This post gives an account of the processes that are involved in the learning of anxiety. More specifically, it will consider the theory of classical conditioning.
Classical conditioning was originally illustrated by Pavlov in his dog experiments (read more), and the experiment showed how a specific stimulus (food) could evoke an immediate unconditioned response (UR), such as the salivation in dogs.
Then Pavlov illustrated how this response could be conditioned, which implies that the salivation could become activated without the presence of the specific stimulus (food).
The conditioning could be evoked by the sound of a metronome, and whenever the dog was fed, the sound was played. Soon the dog associated the sound with the presence of food.
Therefore, the sound of a metronome was enough for the dog to produce salivation because it had associated the sound with the presence of food, and this response is called a conditioned response (CR).
You might think, what does this have to do with anxiety? Well, in the same way a dog becomes conditioned, the same way anxiety or a phobia can become a conditioned response. It can therefore originate without the presence of a direct threat (a noxious stimulus).
According to the learning paradigm, the anxiety is caused by a learning process. Anxiety may originate from an episode, where the individual has learned that such an episode is (life) threatening, and that similar episodes are threatening as well.
For example, being arachnophobic (i.e., the fear of spiders) can be due to an episode where a given spider has been perceived as a direct threat, but soon after, the threat becomes conditioned, and then the phobia is provoked by the mere talk of spiders. It is therefore not the spider itself, but rather the mental representation of the spider that causes the anxiety.
Theoretically, there are no limits to how many associations an individual can make, and the anxiety will just get more pronounced with each association made. This is certainly an irrational response, but it is a way to navigate through possible threats in the environment. So, anxiety makes one careful, but also too careful.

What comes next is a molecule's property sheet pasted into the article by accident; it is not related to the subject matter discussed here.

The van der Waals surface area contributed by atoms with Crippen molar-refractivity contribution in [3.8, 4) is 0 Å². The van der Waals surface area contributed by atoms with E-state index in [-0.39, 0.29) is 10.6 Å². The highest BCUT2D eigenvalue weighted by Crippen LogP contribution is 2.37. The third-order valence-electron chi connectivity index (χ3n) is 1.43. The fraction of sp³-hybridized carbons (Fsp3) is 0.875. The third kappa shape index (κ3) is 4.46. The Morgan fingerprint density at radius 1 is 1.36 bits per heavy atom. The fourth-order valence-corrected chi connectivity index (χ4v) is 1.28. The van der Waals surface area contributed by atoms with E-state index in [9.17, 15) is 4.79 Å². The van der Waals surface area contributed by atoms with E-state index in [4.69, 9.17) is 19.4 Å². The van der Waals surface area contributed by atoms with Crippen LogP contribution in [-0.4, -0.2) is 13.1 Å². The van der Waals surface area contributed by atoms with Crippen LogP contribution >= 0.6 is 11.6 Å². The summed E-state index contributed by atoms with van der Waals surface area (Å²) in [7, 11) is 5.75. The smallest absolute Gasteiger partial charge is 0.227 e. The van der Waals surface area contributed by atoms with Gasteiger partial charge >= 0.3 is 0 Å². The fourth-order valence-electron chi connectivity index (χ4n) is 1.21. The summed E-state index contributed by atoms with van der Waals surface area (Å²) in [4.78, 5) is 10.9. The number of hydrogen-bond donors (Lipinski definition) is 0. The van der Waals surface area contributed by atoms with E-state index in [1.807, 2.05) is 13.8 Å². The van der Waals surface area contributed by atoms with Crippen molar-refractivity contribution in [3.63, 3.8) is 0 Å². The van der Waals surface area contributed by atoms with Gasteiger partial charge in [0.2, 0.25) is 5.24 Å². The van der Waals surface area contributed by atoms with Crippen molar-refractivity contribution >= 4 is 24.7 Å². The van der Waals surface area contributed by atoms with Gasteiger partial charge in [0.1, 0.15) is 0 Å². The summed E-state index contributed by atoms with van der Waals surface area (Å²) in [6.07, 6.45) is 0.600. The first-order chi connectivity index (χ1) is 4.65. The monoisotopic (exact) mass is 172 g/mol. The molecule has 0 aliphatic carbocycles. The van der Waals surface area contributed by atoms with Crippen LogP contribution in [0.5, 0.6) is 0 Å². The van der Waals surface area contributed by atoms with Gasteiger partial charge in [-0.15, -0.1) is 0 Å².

It even seems that some phobias are innate, or at least readily triggered. This is probably the case with arachnophobia (see this link). It may simply be an evolutionary advantage to be afraid of spiders, just like it is to be afraid of predators or heights.
However, if you do not live in a place where deadly or dangerous spiders exist, the fear of spiders is irrational, and you are then being too careful as the threat is nonexistent. I hope you get my point.
When a person has learned a conditioned response, it is very difficult to extinct the response, and indeed an older study by Eysenck (1968) shows how anxiety maintains for long period of time without the influence of a direct threat. When one is afraid of something, one tries to avoid threatening situations, in which the anxiety is being provoked.
This may lead to avoidance behaviors, which in fact feeds the anxiety even more. This is because, if we persistently avoid the situations that provoke the anxieties, then the anxieties are never confronted and desensitized.
Also, we will never learn that the anxiety is disproportional, and we will therefore remain in a state of anxiety. The anxiety will add up and overwhelm our nervous system sooner or later.